The vast majority of people who have booked appointments at a radiotherapy centre have done so in order to take advantage of a highly targeted, specialist treatment that helps to remove lesions and tumours before they can cause harm through growing and spreading.
The Gamma Knife radiosurgery, for example, is a highly effective targeted radiotherapy treatment that uses a range of focused beams of radiation to destroy tumours with little damage to surrounding tissue.
However, besides treatment, radiotherapy has a number of other purposes, one of which is less about a curative treatment and more focused on palliative care and relieving the pain that can come from more advanced stages of cancer.
Whilst primarily used for helping relieve the pain associated with bone cancer, it can be used to help with the management of other types of pain.
How Cancer Causes Pain
To understand how radiotherapy helps with pain relief, it is important to know the reasons why cancer can (but does not always) cause people pain.
When lesions, growths and tumours become malignant and grow, they can start to press against other parts of the body, such as nerves, organ tissue and bones, which can cause pain that is made worse by the cells being weakened and destroyed by the tumours themselves.
With bone cancer, this weakening can lead to fractures and breaks, which can cause agonising pain that compounds the pain caused by cancer in the first place, which can reach the point of being unbearable at more advanced stages.
Radiotherapy works to reduce this pain in similar ways to how it can help reduce or remove cancer at less advanced stages.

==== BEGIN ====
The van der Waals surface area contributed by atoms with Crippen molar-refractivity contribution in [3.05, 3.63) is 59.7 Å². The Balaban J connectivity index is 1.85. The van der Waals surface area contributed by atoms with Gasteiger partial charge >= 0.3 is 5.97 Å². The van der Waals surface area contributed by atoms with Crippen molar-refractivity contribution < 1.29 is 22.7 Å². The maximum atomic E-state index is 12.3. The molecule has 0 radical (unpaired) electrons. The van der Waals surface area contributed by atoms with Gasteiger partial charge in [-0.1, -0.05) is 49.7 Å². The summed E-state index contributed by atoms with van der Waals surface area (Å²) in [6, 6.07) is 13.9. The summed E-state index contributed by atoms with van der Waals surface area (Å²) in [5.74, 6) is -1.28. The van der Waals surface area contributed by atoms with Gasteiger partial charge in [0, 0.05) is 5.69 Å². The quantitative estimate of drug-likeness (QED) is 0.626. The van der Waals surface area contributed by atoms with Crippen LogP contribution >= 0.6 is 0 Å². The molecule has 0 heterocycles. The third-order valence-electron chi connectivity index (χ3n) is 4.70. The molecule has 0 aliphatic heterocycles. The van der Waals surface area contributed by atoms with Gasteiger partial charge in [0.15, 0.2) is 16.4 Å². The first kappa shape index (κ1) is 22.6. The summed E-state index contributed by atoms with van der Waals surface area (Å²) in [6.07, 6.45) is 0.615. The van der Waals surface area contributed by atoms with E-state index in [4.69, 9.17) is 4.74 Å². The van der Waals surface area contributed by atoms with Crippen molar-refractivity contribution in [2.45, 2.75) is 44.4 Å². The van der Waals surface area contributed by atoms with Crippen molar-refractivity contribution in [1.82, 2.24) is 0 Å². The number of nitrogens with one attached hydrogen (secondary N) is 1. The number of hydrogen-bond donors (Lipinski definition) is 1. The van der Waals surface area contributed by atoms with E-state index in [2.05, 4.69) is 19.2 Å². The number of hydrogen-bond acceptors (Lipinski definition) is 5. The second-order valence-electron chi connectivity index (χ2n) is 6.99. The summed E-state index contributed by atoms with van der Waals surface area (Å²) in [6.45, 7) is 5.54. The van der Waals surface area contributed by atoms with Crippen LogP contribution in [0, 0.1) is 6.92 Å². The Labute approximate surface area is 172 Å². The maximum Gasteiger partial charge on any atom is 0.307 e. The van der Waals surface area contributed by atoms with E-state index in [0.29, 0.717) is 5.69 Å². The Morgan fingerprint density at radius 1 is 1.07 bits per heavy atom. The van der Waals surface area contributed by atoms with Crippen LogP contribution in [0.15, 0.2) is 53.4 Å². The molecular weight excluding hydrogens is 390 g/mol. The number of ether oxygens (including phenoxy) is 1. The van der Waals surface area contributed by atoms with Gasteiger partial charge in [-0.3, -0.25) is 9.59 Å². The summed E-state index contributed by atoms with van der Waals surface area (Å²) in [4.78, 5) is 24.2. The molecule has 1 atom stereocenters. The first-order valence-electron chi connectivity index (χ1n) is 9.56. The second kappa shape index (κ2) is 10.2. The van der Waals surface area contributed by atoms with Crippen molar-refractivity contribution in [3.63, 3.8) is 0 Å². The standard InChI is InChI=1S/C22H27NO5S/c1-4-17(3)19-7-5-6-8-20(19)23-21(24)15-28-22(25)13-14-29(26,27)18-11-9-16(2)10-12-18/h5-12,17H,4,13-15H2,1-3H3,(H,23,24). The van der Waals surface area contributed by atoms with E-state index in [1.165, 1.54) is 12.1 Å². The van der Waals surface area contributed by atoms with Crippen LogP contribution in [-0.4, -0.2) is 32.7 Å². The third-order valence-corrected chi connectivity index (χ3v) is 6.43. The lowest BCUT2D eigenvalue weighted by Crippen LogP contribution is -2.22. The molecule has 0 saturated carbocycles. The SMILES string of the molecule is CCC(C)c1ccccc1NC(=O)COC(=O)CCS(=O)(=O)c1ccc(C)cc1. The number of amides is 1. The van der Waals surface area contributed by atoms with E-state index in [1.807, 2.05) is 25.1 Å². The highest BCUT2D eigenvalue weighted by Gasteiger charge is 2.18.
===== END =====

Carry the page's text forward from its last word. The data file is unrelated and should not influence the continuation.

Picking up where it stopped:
It reduces the size of certain cancer tumours, which stops them from pressing against nerves and other parts of the body, and can in some cases make these tumours more viably treated.
For tumours that press on the spinal cord or have started to obstruct the airway, these can provide significant relief or even become a vital part of treatment.
It can also be used if a cancer is ulcerating and thus causing bleeding.
However, it cannot always be used and any use of targeted radiotherapy in the process of pain relief must be mindful that most types of radiotherapy and radiosurgery do inevitably have side effects and this will mean that palliative radiotherapy treatments will only be approved if they cause less pain than they relieve.
This is also managed by using lower doses in palliative radiotherapy than would be used in radiosurgery since the purpose is to reduce the side of the tumour rather than completely excise it.
It can also be used in combination with other medications and treatments to help relieve pain as well, depending on the type of cancer and how it reacts to different treatments.
Palliative treatment is not intended to cure the cancer, but it is commonly effective at reducing symptoms and allowing not only for a better quality of life but also a longer life for people in the advanced stages of cancer.